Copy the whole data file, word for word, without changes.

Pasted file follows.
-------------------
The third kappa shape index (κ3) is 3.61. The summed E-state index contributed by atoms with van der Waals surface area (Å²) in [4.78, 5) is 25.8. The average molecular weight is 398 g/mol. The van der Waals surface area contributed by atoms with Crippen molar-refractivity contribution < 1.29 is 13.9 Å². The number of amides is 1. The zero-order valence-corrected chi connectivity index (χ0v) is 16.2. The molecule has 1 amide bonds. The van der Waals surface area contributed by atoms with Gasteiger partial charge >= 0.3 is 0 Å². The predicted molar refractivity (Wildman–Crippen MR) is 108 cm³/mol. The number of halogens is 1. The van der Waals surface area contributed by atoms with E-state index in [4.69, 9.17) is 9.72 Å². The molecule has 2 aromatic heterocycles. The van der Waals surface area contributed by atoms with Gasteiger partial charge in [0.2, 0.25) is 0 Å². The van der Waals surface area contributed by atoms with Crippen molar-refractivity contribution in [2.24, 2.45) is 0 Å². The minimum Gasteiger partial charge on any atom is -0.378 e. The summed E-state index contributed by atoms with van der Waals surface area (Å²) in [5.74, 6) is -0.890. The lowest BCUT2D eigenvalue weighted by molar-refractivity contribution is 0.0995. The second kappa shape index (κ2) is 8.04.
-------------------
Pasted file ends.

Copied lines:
The third kappa shape index (κ3) is 3.61. The summed E-state index contributed by atoms with van der Waals surface area (Å²) in [4.78, 5) is 25.8. The average molecular weight is 398 g/mol. The van der Waals surface area contributed by atoms with Crippen molar-refractivity contribution < 1.29 is 13.9 Å². The number of amides is 1. The zero-order valence-corrected chi connectivity index (χ0v) is 16.2. The molecule has 1 amide bonds. The van der Waals surface area contributed by atoms with Gasteiger partial charge >= 0.3 is 0 Å². The predicted molar refractivity (Wildman–Crippen MR) is 108 cm³/mol. The number of halogens is 1. The van der Waals surface area contributed by atoms with E-state index in [4.69, 9.17) is 9.72 Å². The molecule has 2 aromatic heterocycles. The van der Waals surface area contributed by atoms with Gasteiger partial charge in [0.2, 0.25) is 0 Å². The van der Waals surface area contributed by atoms with Crippen molar-refractivity contribution in [2.24, 2.45) is 0 Å². The minimum Gasteiger partial charge on any atom is -0.378 e. The summed E-state index contributed by atoms with van der Waals surface area (Å²) in [5.74, 6) is -0.890. The lowest BCUT2D eigenvalue weighted by molar-refractivity contribution is 0.0995. The second kappa shape index (κ2) is 8.04.